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I would be selling more books, but…

I attended a personal development seminar this past weekend. One of the goals for many affiliated with the seminar organization is to eliminate three words from their vocabulary: can’t, try, and but. Those participating in one particular program are even fined every time they’re caught using these words during group coaching calls. I am not participating in this program; I learned about it from the gal who sponsored me to attend the weekend workshop.

The thinking makes sense. The reasons for eliminating can’t are pretty obvious. If you’re familiar with Yoda, you know why try is equally limiting. And the thought around eliminating but is that it is more often than not the prelude to an excuse. cant but try

What I found very interesting is that, to a person, everyone participating in this change-your-vocabulary/change-your-thinking program is wildly aware of their use of the word but. The thing is, they’ve all replaced it with the word however. They’d be speaking in a normal tone and would come to the place in a sentence where they typically would have used the word but. Instead, they’d catch themselves, and replace the but with a loud and extremely pronounced – exaggerated even – HOWEVER.

I went to the store – HOWEVER, I left my wallet at home, so I couldn’t pay for my groceries.

Every. Single. Time.

In my opinion, this language shift misses the mark. I tried to explore this with a staff member from the seminar company, with little to no success. Replacing one word with another word doesn’t do anything to shift the behavior behind using the word if the excuse still follows the replacement word. Instead of using however, they could use the word purple – or a nonsense word like sprugmulch – and the result would be exactly the same. Unless and until they actually work to rephrase their language and the thoughts behind it, all they are doing is calling attention to the replacement word preceding the excuse. And then they’re STILL making the excuse!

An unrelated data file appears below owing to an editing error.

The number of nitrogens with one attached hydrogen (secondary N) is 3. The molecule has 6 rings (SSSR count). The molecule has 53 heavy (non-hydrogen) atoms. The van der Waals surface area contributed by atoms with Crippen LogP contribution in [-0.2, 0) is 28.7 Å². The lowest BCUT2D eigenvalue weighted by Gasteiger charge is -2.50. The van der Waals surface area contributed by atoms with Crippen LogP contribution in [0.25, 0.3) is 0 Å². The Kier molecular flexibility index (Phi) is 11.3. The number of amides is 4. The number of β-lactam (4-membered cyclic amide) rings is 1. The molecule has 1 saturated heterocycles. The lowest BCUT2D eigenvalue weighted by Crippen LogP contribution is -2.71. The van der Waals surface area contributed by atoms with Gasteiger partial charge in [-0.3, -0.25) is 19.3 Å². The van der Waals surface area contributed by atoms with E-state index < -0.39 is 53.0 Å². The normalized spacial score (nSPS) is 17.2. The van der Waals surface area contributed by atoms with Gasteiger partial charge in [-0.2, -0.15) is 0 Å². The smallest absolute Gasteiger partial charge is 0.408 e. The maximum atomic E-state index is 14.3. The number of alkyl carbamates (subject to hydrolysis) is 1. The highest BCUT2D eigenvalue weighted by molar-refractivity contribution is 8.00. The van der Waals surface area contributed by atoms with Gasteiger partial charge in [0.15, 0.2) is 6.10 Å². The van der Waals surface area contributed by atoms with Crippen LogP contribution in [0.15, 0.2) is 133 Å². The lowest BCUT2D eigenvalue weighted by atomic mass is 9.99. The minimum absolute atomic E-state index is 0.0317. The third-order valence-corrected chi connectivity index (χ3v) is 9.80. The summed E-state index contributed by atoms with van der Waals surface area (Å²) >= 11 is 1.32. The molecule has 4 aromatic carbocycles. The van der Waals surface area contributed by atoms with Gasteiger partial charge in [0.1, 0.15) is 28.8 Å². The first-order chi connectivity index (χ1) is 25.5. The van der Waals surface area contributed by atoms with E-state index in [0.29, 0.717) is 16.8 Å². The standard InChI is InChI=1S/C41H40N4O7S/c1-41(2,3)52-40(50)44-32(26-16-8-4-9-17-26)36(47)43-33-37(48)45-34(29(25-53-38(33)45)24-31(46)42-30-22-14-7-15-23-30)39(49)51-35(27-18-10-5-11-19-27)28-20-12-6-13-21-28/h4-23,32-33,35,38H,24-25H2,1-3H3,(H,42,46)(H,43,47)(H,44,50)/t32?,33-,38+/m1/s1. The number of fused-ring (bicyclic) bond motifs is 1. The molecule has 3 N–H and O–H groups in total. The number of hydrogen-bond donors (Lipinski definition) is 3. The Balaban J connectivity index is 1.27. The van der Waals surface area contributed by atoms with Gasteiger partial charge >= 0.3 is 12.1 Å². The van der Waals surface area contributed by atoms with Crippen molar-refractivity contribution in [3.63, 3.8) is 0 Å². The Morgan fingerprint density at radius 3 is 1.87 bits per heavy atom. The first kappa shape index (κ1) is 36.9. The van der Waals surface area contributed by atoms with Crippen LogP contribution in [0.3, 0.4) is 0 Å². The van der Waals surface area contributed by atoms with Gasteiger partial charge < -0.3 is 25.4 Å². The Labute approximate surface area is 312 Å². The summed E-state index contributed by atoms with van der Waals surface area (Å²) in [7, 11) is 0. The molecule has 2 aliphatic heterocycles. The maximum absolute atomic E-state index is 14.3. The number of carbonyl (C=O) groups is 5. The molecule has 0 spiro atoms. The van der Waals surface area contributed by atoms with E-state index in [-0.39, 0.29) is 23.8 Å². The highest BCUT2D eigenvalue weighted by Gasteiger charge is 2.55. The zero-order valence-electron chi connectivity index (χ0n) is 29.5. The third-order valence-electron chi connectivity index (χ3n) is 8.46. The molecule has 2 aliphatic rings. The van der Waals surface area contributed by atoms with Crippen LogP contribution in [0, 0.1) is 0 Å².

If, instead, they made an effort to actually shift the meaning of the sentence not just replace the but – I could see the purpose of the exercise. It’s quite doable.

I went to the store – and then I realized I’d left my wallet at home, so I had to run home again before I could pay for my groceries.

I went to the store. Once I noticed I’d left my wallet at home, I decided to buy only the groceries I could get for the cash in  my pocket.

What’s the point? Our language does matter. Eliminating excuse-making words is a very good idea. And it will only work if you follow through all the way.

Then yesterday, I heard an ad on the radio for an anti-litter campaign titled Don’t Trash Arizona. Having been trained for years (including during the seminar this past weekend) in the idea that our goal should be to focus on what we want – as opposed to what we don’t want – I was immediately taken aback by the name of this campaign.

The Law of Attraction teaches that what we focus on expands. Want more money? Focus with Focus_Mindgratitude on the five dollar bill in your wallet. Don’t look at it and think to yourself, “I’m so broke. I’ve only got five bucks.”

Why isn’t the campaign called Keep Arizona Clean? I checked, and that domain name is available – so that wasn’t the reason. It was likely just an oversight. And yet I could only think how much more effective a name it would have been. Not to mention that donttrasharizona.com has two adjacent T’s – which is another problem, potentially affecting the site’s SEO.

Have you thought much about your language as it relates to your excuses and your goals? Are you focusing on what you want (finishing your book, finding the perfect cover designer, selling 4,000 copies) or on what you don’t want (I can’t get this last chapter written, My cover is terrible, or No one’s reading my book)? Are you using supportive language or limiting language? Are you even conscious of it?

Here’s to deliberation in our language!

Laura

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